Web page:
Your time spent at the DMV could potentially become more arduous.
Starting May 7, New Jerseyans will deal with the implementation of the federal REAL ID Act (enacted May 2005), which sets new standards for the issuance of driver licenses and identification cards. Prior to the Act, each state set its own rules and criteria regarding the issuance of a driver’s license or identification card; under the federal law, stricter standards may require additional proof of identification to secure the new license.
The look of the new credentials will remain unchanged, aside from a single gold star or a single gold star in a circle in the upper right corner of the card.
New Jersey will become the 10th state to start issuing the new licenses, while more than 20 are taking their time with the implementation of the Act. Other states are fighting the Constitutionality of the federal ID act, saying that it violates the 10th Amendment, citing privacy concerns and cost issues, according to the National Conference of State Legislatures.
Ray Martinez, chief administrator of the state Motor Vehicle Commission, said the goal of the new federal standards is to ensure that one driver has only one record.
"This was a problem in many states," he said. "You’d have drivers that were able to scam, and get multiple records under different names or balance different licenses among different states."
Almost a year ago, New Jersey went digital with identification, which enhanced security features to make it harder for counterfeiters to knock off the licenses. Earlier this year, the New Jersey MVC began implementing "facial recognition technology" to combat driver’s license fraud, with technology that would allow scanning photos of applicants with preciseness which could distinguish individual applicants with the distance between eyeballs on a photo. The technology cost almost $9 million, with federal grants covering some of the costs.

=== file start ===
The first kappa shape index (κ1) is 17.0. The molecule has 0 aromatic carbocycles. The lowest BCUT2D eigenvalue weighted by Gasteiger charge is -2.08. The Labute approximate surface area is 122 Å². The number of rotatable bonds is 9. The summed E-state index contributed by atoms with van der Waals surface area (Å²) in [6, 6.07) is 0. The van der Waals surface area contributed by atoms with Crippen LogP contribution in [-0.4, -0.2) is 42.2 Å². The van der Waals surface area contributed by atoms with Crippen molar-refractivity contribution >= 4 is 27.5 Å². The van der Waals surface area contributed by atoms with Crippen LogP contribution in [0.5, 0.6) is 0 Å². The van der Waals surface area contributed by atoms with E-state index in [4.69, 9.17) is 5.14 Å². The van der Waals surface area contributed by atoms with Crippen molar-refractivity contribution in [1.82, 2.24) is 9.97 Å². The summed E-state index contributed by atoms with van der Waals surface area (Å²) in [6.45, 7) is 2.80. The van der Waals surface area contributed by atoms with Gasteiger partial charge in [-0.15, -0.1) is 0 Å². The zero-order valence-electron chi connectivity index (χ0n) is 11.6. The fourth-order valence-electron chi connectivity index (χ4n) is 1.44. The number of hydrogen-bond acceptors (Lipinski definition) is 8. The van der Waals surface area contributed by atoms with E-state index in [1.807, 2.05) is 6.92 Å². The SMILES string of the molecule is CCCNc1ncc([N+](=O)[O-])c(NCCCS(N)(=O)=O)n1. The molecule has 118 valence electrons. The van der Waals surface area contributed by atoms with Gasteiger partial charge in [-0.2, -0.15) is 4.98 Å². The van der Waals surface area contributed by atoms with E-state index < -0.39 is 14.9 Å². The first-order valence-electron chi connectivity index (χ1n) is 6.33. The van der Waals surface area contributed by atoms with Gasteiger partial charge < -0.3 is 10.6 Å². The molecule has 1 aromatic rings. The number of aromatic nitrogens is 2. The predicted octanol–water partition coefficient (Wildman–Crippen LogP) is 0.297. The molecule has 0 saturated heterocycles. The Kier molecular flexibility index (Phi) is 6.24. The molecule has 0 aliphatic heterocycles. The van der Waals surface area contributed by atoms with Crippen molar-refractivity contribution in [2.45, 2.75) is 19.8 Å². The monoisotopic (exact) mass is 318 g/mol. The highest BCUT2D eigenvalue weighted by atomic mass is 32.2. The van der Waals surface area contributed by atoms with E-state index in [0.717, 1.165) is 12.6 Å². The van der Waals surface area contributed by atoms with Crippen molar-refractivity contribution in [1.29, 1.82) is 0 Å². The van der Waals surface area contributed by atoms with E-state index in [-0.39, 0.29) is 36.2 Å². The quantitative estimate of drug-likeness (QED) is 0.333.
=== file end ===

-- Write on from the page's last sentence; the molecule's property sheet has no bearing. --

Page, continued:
Although the information required to renew the license is essentially the same, proof of such documentation may be a bit harder to come by. The current 6-point ID standard system will be replaced with Tru-ID document requirements.
Customers will no longer be able to just say their Social Security Number; they will have to show proof of it. Likewise, two forms of proof of residency will be required instead of one. Documents such as military cards and gym memberships will no longer be accepted. High school and college transcripts won’t be allowed for proof of identity. Expired documents, like passports which were allowed previously, will no longer be accepted.
The federal changes were a response to the September 11 terrorist attacks and the realization immediately afterward that it was too easy to get phony driver licenses in America because states didn’t have uniform standards, writes Mike Frassenelli for The Star-Ledger.
The renewal fee will be $48 for an eight-year issue, following the same rate as the $24 for four years in place now.
The Department of Homeland Security says the standardized licenses will start being phased-in as a requirement for people boarding commercial flights or entering federal buildings by the end of 2014, reports Bob Jordan for the Asbury Park Press.
"We're trying to help customer flow by having a two-tier system," Martinez said. "It's so we don't get killed with extremely long lines in our offices."
Current licenses will be valid as identification for federal purposes until December 1, 2014 for individuals born after December 1, 1964 and until December 1, 2017 for everyone else. A federally approved ID, such as a U.S. Passport, would still be accepted.
Details regarding the new TRU-ID system can be found here.